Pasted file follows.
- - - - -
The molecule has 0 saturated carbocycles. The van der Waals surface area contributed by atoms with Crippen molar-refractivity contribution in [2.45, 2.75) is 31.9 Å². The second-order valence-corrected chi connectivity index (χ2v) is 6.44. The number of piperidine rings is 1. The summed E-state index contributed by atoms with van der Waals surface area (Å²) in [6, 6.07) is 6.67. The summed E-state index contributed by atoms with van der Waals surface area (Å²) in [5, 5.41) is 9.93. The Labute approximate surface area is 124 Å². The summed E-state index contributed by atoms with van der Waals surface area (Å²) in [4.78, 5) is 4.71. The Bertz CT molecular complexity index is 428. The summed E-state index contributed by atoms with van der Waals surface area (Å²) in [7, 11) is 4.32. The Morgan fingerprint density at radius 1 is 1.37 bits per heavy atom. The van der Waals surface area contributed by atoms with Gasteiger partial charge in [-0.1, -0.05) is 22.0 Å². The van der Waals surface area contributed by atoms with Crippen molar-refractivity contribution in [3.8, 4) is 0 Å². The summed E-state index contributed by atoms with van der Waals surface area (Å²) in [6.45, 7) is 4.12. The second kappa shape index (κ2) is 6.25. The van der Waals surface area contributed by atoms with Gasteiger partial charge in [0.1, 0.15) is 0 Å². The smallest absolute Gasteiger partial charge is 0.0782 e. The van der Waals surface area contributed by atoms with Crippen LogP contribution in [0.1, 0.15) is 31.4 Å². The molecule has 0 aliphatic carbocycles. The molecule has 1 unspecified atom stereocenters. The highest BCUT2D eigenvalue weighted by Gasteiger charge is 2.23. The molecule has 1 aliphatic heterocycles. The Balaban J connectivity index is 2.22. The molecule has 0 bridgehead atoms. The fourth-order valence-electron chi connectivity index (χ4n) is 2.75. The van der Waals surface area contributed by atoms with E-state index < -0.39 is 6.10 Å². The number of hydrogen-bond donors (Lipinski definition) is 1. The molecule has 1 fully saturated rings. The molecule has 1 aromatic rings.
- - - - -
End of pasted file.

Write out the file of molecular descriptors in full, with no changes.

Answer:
The molecule has 0 saturated carbocycles. The van der Waals surface area contributed by atoms with Crippen molar-refractivity contribution in [2.45, 2.75) is 31.9 Å². The second-order valence-corrected chi connectivity index (χ2v) is 6.44. The number of piperidine rings is 1. The summed E-state index contributed by atoms with van der Waals surface area (Å²) in [6, 6.07) is 6.67. The summed E-state index contributed by atoms with van der Waals surface area (Å²) in [5, 5.41) is 9.93. The Labute approximate surface area is 124 Å². The summed E-state index contributed by atoms with van der Waals surface area (Å²) in [4.78, 5) is 4.71. The Bertz CT molecular complexity index is 428. The summed E-state index contributed by atoms with van der Waals surface area (Å²) in [7, 11) is 4.32. The Morgan fingerprint density at radius 1 is 1.37 bits per heavy atom. The van der Waals surface area contributed by atoms with Gasteiger partial charge in [-0.1, -0.05) is 22.0 Å². The van der Waals surface area contributed by atoms with Crippen molar-refractivity contribution in [3.8, 4) is 0 Å². The summed E-state index contributed by atoms with van der Waals surface area (Å²) in [6.45, 7) is 4.12. The second kappa shape index (κ2) is 6.25. The van der Waals surface area contributed by atoms with Gasteiger partial charge in [0.1, 0.15) is 0 Å². The smallest absolute Gasteiger partial charge is 0.0782 e. The van der Waals surface area contributed by atoms with Crippen LogP contribution in [0.1, 0.15) is 31.4 Å². The molecule has 0 aliphatic carbocycles. The molecule has 1 unspecified atom stereocenters. The highest BCUT2D eigenvalue weighted by Gasteiger charge is 2.23. The molecule has 1 aliphatic heterocycles. The Balaban J connectivity index is 2.22. The molecule has 0 bridgehead atoms. The fourth-order valence-electron chi connectivity index (χ4n) is 2.75. The van der Waals surface area contributed by atoms with E-state index < -0.39 is 6.10 Å². The number of hydrogen-bond donors (Lipinski definition) is 1. The molecule has 1 fully saturated rings. The molecule has 1 aromatic rings.